I began to reflect on how I should have been acting. I probably should have been praying, rather than seething. I should have been praying that those of us who are children of God will come alongside those who are lost and blinded and gently help guide them to the truth. God’s love never wavers towards us, so our love should never waver toward others – especially when they are acting in ignorance. After all, it’s not our job to judge those who sin, it’s God job (Romans 2:1-4). By judging others in their sin, we ourselves are sinning. Our Lord is holy, righteous and just, and He does not turn a blind eye to sinful behavior. Ever!
As I was writing this, I was reminded of the Apostle Stephen. He was telling people about Jesus, and an angry mob turned on him, deciding to kill him by stoning. Yet he did not get angry with them (or try and talk his way out of it), but instead asked His Father to “forgive them” for they were living in darkness (Acts 7:60). In other words, they didn’t understand Truth either, just like so many people at the movie theater that day.
Our job is to remain true to our Savior and act the way He would want us to act (Acts 4:13), no matter what.
Matthew 5:13-16 says we are the salt of the earth, and are to be light in this world. Think about that. Have you ever gotten salt in an open sore? It hurts! And light reveals what’s been hiding in darkness. So when we take the time to pray and do our best to love those who don’t understand, it will make them start to take notice. The blinders on their eyes and the hardening of their hearts will slowly start to dissipate.
But if we go around getting all persnickety, and criticizing those who may never have heard about Jesus, we come across as being pompous like the self-perceived leaders in the New Testament. They snubbed their noses at anyone who didn’t follow the rules and strict laws they believed everyone needed to follow. They were more concerned with adhering to those rules rather than treating others with kindness and love – like healing a sick person on the Sabbath (Mark 3:1-6)!
Jesus says in Matthew 5:44-45:
“But I say unto you, Love your enemies, bless them that curse you, do good to them that hate you, and pray for them which despitefully use you, and persecute you, that ye may be the children of your Father, which is in heaven….”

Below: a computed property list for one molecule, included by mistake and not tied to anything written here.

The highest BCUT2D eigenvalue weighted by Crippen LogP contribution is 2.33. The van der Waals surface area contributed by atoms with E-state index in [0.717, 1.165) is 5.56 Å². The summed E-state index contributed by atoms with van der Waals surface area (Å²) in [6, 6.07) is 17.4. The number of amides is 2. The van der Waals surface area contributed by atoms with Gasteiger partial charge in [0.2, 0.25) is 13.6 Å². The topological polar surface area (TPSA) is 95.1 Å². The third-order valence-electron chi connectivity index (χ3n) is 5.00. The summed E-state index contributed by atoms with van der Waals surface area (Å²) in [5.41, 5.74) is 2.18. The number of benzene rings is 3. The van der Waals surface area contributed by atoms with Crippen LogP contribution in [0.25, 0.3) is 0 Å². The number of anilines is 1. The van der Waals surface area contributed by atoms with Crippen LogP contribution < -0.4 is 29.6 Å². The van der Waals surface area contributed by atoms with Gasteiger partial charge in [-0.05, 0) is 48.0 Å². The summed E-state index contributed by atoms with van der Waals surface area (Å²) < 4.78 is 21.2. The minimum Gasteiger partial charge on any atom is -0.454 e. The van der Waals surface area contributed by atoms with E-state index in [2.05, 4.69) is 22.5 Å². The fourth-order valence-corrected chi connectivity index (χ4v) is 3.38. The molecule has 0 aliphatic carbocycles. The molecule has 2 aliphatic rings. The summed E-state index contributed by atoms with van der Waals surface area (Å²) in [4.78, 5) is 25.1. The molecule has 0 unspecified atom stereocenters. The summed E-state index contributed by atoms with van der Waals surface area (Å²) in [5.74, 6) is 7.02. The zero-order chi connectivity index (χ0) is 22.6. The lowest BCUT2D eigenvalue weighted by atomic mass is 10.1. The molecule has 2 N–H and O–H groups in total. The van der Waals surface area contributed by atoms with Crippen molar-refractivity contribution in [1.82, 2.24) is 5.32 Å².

What is this saying? It’s telling us that we’re to act like Jesus would act, by loving others – even if they make fun of things you hold dear. The people who were laughing in the theater that day were blind. They simply just didn’t understand what was being said.
Or if they did, they just didn’t care.
Going back to the Apostle Stephen, when he was arrested, Acts 6:15 says his face was like that of an angel. He released love even when he was persecuted. We need to treat those who shame our faith just like God treats us, because we don’t know just who might be watching. We have no idea just what impact our attitude and words will have on their life.
And you know who was watching that day – and approving of Stephen’s death? Saul (Acts 8:1), who went on to become the Apostle Paul, one of the greatest evangelists in the early Christian church. Saul had been traveling around arresting anyone who had put their faith in the one true God. He would have liked to have killed them all. But then Jesus appeared to him in a miraculous way, changing his life forever (Acts 9:1-19).
As I wrapped up this post, I was brought to a passage in Scripture:
“Those who devise wicked schemes are near, but they are far from your law. Yet you are near, O LORD, and all your commands are true. Long ago I learned from your statutes that you established them to last forever.” [Psalm 119:150-152]
Nothing is escaping our Lord’s watchful eyes. He is in perfect control of the events going on in all of our lives – nothing is surprising Him.
My job is to continually lean on The God of All Comfort, doing my best to share the Truth with the people God lays in my path. He used the movie that day (as well as my husband), to remind me that it’s not up to me to change people’s lives; it’s up to Him. So I need to keep praying for blinders to come off the lost people He surrounds me with.
Yes, sometimes a change of mindset is needed, and quite frankly I have to keep reminding myself of this often. How about you?